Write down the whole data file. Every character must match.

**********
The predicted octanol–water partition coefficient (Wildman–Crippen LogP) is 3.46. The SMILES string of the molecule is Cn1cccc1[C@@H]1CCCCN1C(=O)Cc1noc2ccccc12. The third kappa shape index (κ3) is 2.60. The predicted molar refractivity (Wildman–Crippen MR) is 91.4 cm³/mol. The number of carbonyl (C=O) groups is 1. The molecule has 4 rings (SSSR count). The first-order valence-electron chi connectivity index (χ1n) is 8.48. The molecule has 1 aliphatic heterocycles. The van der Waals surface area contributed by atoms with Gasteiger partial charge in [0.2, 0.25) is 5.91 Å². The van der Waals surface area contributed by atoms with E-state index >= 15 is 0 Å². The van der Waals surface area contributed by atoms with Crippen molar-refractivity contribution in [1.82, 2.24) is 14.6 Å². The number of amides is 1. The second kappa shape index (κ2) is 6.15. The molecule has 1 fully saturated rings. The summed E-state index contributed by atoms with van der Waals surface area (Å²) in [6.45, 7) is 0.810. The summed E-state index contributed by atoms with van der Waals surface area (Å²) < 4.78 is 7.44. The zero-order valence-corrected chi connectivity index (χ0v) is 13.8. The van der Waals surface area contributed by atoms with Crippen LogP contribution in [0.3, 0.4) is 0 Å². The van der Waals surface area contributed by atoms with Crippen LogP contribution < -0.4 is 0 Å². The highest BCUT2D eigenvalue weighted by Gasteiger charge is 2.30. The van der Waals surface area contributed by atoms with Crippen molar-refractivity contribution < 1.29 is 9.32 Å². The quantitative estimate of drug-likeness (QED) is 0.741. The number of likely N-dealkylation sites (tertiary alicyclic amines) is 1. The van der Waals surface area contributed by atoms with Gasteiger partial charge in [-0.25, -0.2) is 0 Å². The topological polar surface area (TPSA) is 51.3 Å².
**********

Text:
The predicted octanol–water partition coefficient (Wildman–Crippen LogP) is 3.46. The SMILES string of the molecule is Cn1cccc1[C@@H]1CCCCN1C(=O)Cc1noc2ccccc12. The third kappa shape index (κ3) is 2.60. The predicted molar refractivity (Wildman–Crippen MR) is 91.4 cm³/mol. The number of carbonyl (C=O) groups is 1. The molecule has 4 rings (SSSR count). The first-order valence-electron chi connectivity index (χ1n) is 8.48. The molecule has 1 aliphatic heterocycles. The van der Waals surface area contributed by atoms with Gasteiger partial charge in [0.2, 0.25) is 5.91 Å². The van der Waals surface area contributed by atoms with E-state index >= 15 is 0 Å². The van der Waals surface area contributed by atoms with Crippen molar-refractivity contribution in [1.82, 2.24) is 14.6 Å². The number of amides is 1. The second kappa shape index (κ2) is 6.15. The molecule has 1 fully saturated rings. The summed E-state index contributed by atoms with van der Waals surface area (Å²) in [6.45, 7) is 0.810. The summed E-state index contributed by atoms with van der Waals surface area (Å²) < 4.78 is 7.44. The zero-order valence-corrected chi connectivity index (χ0v) is 13.8. The van der Waals surface area contributed by atoms with Crippen LogP contribution in [0.3, 0.4) is 0 Å². The van der Waals surface area contributed by atoms with Crippen LogP contribution < -0.4 is 0 Å². The highest BCUT2D eigenvalue weighted by Gasteiger charge is 2.30. The van der Waals surface area contributed by atoms with Crippen molar-refractivity contribution < 1.29 is 9.32 Å². The quantitative estimate of drug-likeness (QED) is 0.741. The number of likely N-dealkylation sites (tertiary alicyclic amines) is 1. The van der Waals surface area contributed by atoms with Gasteiger partial charge in [-0.25, -0.2) is 0 Å². The topological polar surface area (TPSA) is 51.3 Å².